However, the vast majority of the UVC lamps in the market don’t use far-UVC yet, and again, it has not been tested on humans, testing has only been done on cells in petri dishes and other animals, so this type of radiation probably won’t help during the current pandemic either.

Sunshine solution?

Would UVA or UVB work instead? And if so, does this mean you can disinfect things by leaving them out in the sun?

The short answer: possibly yes, but you wouldn’t want to rely on it.

In the developing world, sunlight is already a popular means of sterilising water; it’s even recommended by the World Health Organization (WHO).

The technique involves pouring the water into a clear glass or plastic bottle, and leaving it out in the sun for six hours. It’s thought to work because the UVA in sunlight reacts with dissolved oxygen to produce unstable molecules such as hydrogen peroxide, the active ingredient in many household disinfectants, which can damage pathogens.

Without water, sunlight will still help to disinfect surfaces, but it may take longer than you’d think.

The problem is we don’t know how long, because it’s still too soon for many studies to have been done on the new Coronavirus. Research on Sars — a close relative of Covid-19 — found that exposing the virus to UVA for 15 minutes had no impact on how infectious it was. However, the study didn’t look at longer exposures, or UVB, which is known to be more damaging to genetic material.

Another study found that the longer the flu particles were exposed to sunlight and the more concentrated it was, the less likely they were to remain infectious. Alas, the study looked at flu suspended in the air, rather than dried onto objects.

No one knows how long it takes to deactivate Covid-19 with sunlight, or what strength is needed. This entire means that using sunlight to disinfect surfaces is extremely problematic.

First of all, no one knows how long it takes to deactivate Covid-19 with sunlight, or what strength is needed. And even if they did, the amount of UV in sunlight varies depending on the time of day, the weather, the season, and where in the world you live, especially which latitude, so this wouldn’t be a reliable way to kill the virus.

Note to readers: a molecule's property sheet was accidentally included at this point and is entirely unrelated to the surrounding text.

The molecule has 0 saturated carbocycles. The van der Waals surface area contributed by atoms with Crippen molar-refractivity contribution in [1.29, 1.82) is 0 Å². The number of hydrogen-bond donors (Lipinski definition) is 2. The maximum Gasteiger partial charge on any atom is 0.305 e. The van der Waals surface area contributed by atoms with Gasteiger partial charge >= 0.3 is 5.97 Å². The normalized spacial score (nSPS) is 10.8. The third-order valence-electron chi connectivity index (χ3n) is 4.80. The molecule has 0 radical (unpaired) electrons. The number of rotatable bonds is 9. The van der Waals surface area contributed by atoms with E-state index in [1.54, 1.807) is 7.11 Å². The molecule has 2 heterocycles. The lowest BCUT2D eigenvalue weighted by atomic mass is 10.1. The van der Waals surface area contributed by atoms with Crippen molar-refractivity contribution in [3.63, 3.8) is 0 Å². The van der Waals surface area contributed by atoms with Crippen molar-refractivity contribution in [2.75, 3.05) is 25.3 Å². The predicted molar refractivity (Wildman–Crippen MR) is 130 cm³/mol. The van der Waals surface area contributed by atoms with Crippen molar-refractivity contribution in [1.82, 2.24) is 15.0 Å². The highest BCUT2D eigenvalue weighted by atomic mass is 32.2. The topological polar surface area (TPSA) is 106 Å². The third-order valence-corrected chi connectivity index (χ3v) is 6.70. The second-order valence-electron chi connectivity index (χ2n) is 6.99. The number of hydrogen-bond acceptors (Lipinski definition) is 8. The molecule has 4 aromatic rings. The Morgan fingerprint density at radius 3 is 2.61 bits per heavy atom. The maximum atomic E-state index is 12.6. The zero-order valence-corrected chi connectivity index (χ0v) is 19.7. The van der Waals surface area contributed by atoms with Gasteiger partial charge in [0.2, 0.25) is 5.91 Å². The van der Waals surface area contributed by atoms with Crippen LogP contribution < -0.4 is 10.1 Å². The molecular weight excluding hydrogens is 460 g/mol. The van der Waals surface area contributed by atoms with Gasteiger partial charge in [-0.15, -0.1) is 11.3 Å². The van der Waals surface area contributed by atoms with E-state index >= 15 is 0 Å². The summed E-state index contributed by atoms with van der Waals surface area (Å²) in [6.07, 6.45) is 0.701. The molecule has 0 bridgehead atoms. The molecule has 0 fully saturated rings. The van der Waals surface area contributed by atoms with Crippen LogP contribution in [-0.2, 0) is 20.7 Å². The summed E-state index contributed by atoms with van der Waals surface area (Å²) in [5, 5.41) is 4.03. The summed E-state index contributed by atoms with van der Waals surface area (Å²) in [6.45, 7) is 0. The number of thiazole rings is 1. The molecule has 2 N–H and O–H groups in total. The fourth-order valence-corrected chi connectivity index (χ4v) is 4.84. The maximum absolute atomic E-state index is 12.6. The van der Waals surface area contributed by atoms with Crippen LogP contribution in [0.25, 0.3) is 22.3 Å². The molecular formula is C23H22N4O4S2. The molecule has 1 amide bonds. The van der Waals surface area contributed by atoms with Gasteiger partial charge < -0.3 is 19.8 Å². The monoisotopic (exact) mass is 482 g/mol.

Finally, it goes without saying that disinfecting your skin with any kind of UV will lead to damage, and increase your risk of skin cancer. Besides, since ultraviolet light is invisible and one will never realise that they are looking at something strong enough to damage the eyes as the damages is realised a few hours after exposure to this radiation and by this time, the damage is done.

Once the virus is inside your body, no amount of UV is going to kill the virus. Don’t fall prey to people and companies promising you to kill the Covid-19 with a UV lamp. If the lamp is not powerful enough to harm your skin and eyes it is not powerful enough to kill the virus. Request proper documentation, certification and test reports before you decide what to buy.

Q&A with Abhay Datta

Is it advisable for items to be placed in the sun? Do sun rays help in combating virus on the surface of the various items?

Yes, sunlight has the necessary UV energy to neutralise bacteria under prolonged exposure. It will also depend on the time of the day and month in the year to determine the exposure time.

Will items in malls and marts be treated with UV light before they are placed on the shelf? Or a specific highly controlled UV ray treatment?

All portable devices and electronic items, including mobile phones keys and other person effects can be treated with UV light to kill the bacteria. It is not practical to put everything in a mall under UV light. Personal belongings have a very small chance of spreading the virus because they are for personal use only. Items which are likely to be shared with others should be disinfected and ultraviolet radiation is one of the available sources.

Is this an opportunity for our industry to come up with a “new" type of packaging solution ...

Packaging has always been known to be a low carrier of virus. In the future maybe there could be some specific coating which could kill the bacteria. However, it will take a long time to test the viability and reliability of these coatings. It will also have to be seen that these coatings do not cause food contamination.